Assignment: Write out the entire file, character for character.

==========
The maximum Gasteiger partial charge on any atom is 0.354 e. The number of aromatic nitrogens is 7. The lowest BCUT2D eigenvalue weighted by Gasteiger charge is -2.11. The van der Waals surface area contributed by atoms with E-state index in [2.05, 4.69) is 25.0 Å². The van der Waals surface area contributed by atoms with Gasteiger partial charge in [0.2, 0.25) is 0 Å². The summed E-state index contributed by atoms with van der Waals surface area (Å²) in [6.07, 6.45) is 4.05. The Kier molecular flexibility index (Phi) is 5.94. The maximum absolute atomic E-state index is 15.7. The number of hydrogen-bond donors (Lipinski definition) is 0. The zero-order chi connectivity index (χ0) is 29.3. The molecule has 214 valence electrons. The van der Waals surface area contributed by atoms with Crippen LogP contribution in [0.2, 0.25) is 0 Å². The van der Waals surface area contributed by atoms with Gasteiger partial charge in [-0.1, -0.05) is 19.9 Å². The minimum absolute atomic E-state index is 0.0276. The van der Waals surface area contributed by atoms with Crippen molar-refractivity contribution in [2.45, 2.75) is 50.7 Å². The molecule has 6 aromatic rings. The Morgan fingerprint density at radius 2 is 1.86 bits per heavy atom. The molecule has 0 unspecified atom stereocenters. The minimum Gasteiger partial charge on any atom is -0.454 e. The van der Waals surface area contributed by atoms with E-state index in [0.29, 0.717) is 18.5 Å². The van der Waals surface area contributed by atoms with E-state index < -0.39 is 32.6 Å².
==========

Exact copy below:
The maximum Gasteiger partial charge on any atom is 0.354 e. The number of aromatic nitrogens is 7. The lowest BCUT2D eigenvalue weighted by Gasteiger charge is -2.11. The van der Waals surface area contributed by atoms with E-state index in [2.05, 4.69) is 25.0 Å². The van der Waals surface area contributed by atoms with Gasteiger partial charge in [0.2, 0.25) is 0 Å². The summed E-state index contributed by atoms with van der Waals surface area (Å²) in [6.07, 6.45) is 4.05. The Kier molecular flexibility index (Phi) is 5.94. The maximum absolute atomic E-state index is 15.7. The number of hydrogen-bond donors (Lipinski definition) is 0. The zero-order chi connectivity index (χ0) is 29.3. The molecule has 214 valence electrons. The van der Waals surface area contributed by atoms with Crippen LogP contribution in [0.2, 0.25) is 0 Å². The van der Waals surface area contributed by atoms with Gasteiger partial charge in [-0.1, -0.05) is 19.9 Å². The minimum absolute atomic E-state index is 0.0276. The van der Waals surface area contributed by atoms with Crippen molar-refractivity contribution in [2.45, 2.75) is 50.7 Å². The molecule has 6 aromatic rings. The Morgan fingerprint density at radius 2 is 1.86 bits per heavy atom. The molecule has 0 unspecified atom stereocenters. The minimum Gasteiger partial charge on any atom is -0.454 e. The van der Waals surface area contributed by atoms with E-state index in [0.29, 0.717) is 18.5 Å². The van der Waals surface area contributed by atoms with E-state index < -0.39 is 32.6 Å².